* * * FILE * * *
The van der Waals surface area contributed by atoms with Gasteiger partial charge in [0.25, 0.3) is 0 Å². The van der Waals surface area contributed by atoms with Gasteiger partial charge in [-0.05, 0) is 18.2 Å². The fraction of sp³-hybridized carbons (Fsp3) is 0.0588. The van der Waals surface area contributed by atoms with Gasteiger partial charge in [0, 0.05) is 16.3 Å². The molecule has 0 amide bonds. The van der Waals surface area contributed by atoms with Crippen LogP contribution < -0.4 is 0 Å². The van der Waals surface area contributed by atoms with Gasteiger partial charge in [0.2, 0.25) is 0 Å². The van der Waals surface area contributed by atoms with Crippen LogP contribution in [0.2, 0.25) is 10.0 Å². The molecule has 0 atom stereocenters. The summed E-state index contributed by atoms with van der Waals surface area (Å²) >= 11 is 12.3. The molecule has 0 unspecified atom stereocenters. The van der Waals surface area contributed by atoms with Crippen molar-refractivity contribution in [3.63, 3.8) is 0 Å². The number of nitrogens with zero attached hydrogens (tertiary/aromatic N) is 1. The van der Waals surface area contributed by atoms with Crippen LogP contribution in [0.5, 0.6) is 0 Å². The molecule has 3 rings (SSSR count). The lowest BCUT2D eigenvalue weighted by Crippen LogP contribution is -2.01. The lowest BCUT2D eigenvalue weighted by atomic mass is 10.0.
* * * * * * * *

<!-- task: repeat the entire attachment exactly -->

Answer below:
The van der Waals surface area contributed by atoms with Gasteiger partial charge in [0.25, 0.3) is 0 Å². The van der Waals surface area contributed by atoms with Gasteiger partial charge in [-0.05, 0) is 18.2 Å². The fraction of sp³-hybridized carbons (Fsp3) is 0.0588. The van der Waals surface area contributed by atoms with Gasteiger partial charge in [0, 0.05) is 16.3 Å². The molecule has 0 amide bonds. The van der Waals surface area contributed by atoms with Crippen LogP contribution < -0.4 is 0 Å². The van der Waals surface area contributed by atoms with Gasteiger partial charge in [0.2, 0.25) is 0 Å². The van der Waals surface area contributed by atoms with Crippen LogP contribution in [0.2, 0.25) is 10.0 Å². The molecule has 0 atom stereocenters. The summed E-state index contributed by atoms with van der Waals surface area (Å²) >= 11 is 12.3. The molecule has 0 unspecified atom stereocenters. The van der Waals surface area contributed by atoms with Crippen molar-refractivity contribution in [3.63, 3.8) is 0 Å². The number of nitrogens with zero attached hydrogens (tertiary/aromatic N) is 1. The van der Waals surface area contributed by atoms with Crippen LogP contribution in [0.5, 0.6) is 0 Å². The molecule has 3 rings (SSSR count). The lowest BCUT2D eigenvalue weighted by Crippen LogP contribution is -2.01. The lowest BCUT2D eigenvalue weighted by atomic mass is 10.0.